Martin Hooijmans | Lars de Ruyter
The right side of Jake’s scalp had been scorched away, leaving a fiery red spot on his head that would certainly become scar tissue. But it did not matter. Nothing mattered anymore. At his feet lay the smoldering remains of his comrade, the brave heart who had jumped on the grenade and had thus taken the brunt of its force, saving Jake’s life. His last words had been ‘RUN JAKE, FOR FUCK’S SAKE, RUN!’, but it was no use. Nails were smashed into his boots, forcing him to watch as the shell exploded with deafening noise, lifting his comrade to eye-height, engulfed by flames. It was like watching a slow motion clip focusing on the man’s eyes. The terror in there seemed to be endless, creeping deep into Jake’s soul, scarring it more than the burns on his head could ever do. Then the light went out and time made up for lost seconds, releasing the blast at an uncanny speed, blowing Jake right off his feet. Half-conscious on the ground he remained, barely aware of the sets of arms that took hold of him, dragged him away, screaming comforting words at him that did not register at all. His body would be fine, but the damage had been done.
Waking up to a nightmare was new to Jake. Most of his life up until this point had been carefree, apart from the death of his grandpa. The man had a great life, died of old age with a smile on his face. That was nothing to be sad about. No, Jake realized that this was the first time in his life that he had experienced actual pain, actual excruciating pain that would haunt him for the rest of his life. Joining the army had been grand! He and his buddies would march right into Iraq and bring freedom to the people, peace to the world! The sun would shine on their faces as they were welcomed back to great applause and happy cheers in their little town of Pleasantville, USA. Quite the opposite was true. Jake had been dismissed from the armed forces, the only memories of it a large bandage around his head and a fresh doctor’s report in his pocket, diagnosing him with something called shell shock. It was a fancy name alright, one worthy of the condition he found himself in. After all, hadn’t it been a shell that brought all this misery upon him? And didn’t it feel like he was in constant shock these days, not even able to perform the simplest of tasks without shaky hands, not capable of holding on to a single thought long enough to properly finish his sentences?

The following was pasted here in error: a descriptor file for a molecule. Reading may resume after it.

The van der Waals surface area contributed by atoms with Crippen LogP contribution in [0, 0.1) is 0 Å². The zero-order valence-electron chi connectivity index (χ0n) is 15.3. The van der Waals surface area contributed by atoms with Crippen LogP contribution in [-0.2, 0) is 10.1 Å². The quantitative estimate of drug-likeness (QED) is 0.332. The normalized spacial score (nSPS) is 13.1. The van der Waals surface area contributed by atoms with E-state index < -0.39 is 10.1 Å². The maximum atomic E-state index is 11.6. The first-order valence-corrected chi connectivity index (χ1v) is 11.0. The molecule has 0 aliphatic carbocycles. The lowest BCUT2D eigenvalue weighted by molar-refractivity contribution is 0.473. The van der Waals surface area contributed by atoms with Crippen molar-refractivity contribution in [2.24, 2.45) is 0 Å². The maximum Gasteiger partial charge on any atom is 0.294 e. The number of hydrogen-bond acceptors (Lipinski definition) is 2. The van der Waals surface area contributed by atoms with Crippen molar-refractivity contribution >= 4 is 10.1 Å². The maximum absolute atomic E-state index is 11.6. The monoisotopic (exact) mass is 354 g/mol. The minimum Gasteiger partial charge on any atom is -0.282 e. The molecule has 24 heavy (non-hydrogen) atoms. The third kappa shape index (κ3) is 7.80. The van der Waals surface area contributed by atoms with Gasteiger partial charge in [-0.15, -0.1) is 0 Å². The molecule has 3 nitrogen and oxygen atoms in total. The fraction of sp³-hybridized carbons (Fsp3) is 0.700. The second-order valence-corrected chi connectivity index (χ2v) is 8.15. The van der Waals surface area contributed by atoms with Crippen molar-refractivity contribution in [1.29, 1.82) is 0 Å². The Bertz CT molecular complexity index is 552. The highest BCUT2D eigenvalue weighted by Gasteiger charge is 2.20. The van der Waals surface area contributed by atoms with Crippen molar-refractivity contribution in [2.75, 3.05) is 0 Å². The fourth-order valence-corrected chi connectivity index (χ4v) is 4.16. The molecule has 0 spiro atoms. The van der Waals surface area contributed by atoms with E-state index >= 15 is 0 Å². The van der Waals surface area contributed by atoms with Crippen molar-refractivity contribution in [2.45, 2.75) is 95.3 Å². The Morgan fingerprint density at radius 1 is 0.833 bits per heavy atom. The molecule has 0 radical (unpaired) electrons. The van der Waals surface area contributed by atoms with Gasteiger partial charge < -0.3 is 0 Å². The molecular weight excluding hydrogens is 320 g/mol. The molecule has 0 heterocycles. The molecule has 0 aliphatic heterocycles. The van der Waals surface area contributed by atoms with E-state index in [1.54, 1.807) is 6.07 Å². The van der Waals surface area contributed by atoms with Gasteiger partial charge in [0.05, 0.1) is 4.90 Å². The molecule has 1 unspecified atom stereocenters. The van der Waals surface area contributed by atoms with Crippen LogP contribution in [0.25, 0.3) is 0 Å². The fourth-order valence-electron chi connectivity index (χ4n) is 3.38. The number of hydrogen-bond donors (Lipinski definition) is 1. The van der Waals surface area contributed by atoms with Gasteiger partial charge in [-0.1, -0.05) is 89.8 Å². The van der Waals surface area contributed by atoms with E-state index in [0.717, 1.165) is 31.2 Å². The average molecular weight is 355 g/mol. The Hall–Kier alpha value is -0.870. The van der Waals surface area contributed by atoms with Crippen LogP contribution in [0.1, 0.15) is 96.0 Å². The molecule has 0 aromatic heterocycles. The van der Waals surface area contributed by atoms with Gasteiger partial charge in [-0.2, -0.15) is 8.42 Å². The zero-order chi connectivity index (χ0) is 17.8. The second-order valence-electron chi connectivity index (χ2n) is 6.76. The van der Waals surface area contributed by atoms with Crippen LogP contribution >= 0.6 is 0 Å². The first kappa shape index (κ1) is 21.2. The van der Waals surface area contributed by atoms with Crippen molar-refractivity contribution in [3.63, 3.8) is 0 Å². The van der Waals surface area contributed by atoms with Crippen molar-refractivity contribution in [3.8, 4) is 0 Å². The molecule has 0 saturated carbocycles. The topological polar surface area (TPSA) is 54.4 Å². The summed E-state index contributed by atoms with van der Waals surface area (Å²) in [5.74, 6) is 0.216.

The welcome back parade hadn’t taken place in Pleasantville. There had been no applause and the sun did not shine. The only cheering he had heard was from the teenagers on the corner, delighted by the loud bangs of firecrackers. Jake hadn’t been able to stand the sound and collapsed on the spot, his poor dad forced to heave him on his sore shoulder and carry him to the car as his son screamed in agony. It was humiliation in its purest form. ‘Excuse me, John.’, sounded after Jake had been put safely in the car. John, dad, turned around to see an elderly woman with a kind face emerge from the encircling crowd. ‘Jake dropped this.’ Her wrinkled left hand opened to show a small military medal, the Purple Heart Jake had been awarded for achieving nothing more than, in his view, getting hurt. It was supposed to be a great honor. Supposed to be. John nodded solemnly, trying to keep a straight face, took the medal out of her hand and got in the car. On the way home he sobbed like a little child, his damaged son mostly unconscious in the back seat.
Mom and dad had been great since his return. They took care of Jake to the best of their ability, hiding their own grief behind cheerful smiles. Jake knew this. He had heard his mother cry, his dad on the phone with his boss, explaining in an increasingly agitated manner that the report would be finished soon, but that he had more pressing matters on his mind at the moment. The truth was that no single word had been typed yet. Mom and dad were suffering, perhaps even more than Jake himself, but they would receive no comfort from their son who, in their eyes, had been dragged out of the pits of hell. Every muttered word of comfort was dismissed with a wave and a smile, a ‘Don’t worry about us, we’re fine!’. Jake’s brother had not been able to shoulder the situation like his parents. This was odd. His older brother, the person he had always looked up to the most, who dragged him in and out of fights, always having his back. The person who invited him to join the Treehouse Club, the most exclusive gathering of youngsters, the cool kids. And, of course, the fearless talker who taught Jake the fine workings of picking up girls.